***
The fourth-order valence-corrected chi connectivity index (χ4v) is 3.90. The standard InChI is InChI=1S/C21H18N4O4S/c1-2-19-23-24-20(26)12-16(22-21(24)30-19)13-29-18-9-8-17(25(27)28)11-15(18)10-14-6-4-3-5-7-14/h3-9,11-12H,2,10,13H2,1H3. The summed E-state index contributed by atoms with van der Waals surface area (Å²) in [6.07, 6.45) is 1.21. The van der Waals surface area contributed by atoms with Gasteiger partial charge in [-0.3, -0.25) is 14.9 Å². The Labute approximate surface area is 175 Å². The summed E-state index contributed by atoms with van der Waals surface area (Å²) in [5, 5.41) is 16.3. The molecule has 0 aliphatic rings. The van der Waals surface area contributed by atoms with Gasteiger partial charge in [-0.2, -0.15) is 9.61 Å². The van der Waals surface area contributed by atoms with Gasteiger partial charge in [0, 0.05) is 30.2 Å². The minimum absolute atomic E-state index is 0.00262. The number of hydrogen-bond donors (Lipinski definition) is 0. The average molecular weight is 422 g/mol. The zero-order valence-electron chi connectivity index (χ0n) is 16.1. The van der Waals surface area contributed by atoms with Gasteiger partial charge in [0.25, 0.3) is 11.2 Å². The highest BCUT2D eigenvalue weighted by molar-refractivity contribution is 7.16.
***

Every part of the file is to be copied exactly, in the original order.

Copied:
The fourth-order valence-corrected chi connectivity index (χ4v) is 3.90. The standard InChI is InChI=1S/C21H18N4O4S/c1-2-19-23-24-20(26)12-16(22-21(24)30-19)13-29-18-9-8-17(25(27)28)11-15(18)10-14-6-4-3-5-7-14/h3-9,11-12H,2,10,13H2,1H3. The summed E-state index contributed by atoms with van der Waals surface area (Å²) in [6.07, 6.45) is 1.21. The van der Waals surface area contributed by atoms with Gasteiger partial charge in [-0.3, -0.25) is 14.9 Å². The Labute approximate surface area is 175 Å². The summed E-state index contributed by atoms with van der Waals surface area (Å²) in [5, 5.41) is 16.3. The molecule has 0 aliphatic rings. The van der Waals surface area contributed by atoms with Gasteiger partial charge in [-0.2, -0.15) is 9.61 Å². The van der Waals surface area contributed by atoms with Gasteiger partial charge in [0, 0.05) is 30.2 Å². The minimum absolute atomic E-state index is 0.00262. The number of hydrogen-bond donors (Lipinski definition) is 0. The average molecular weight is 422 g/mol. The zero-order valence-electron chi connectivity index (χ0n) is 16.1. The van der Waals surface area contributed by atoms with Gasteiger partial charge in [0.25, 0.3) is 11.2 Å². The highest BCUT2D eigenvalue weighted by molar-refractivity contribution is 7.16.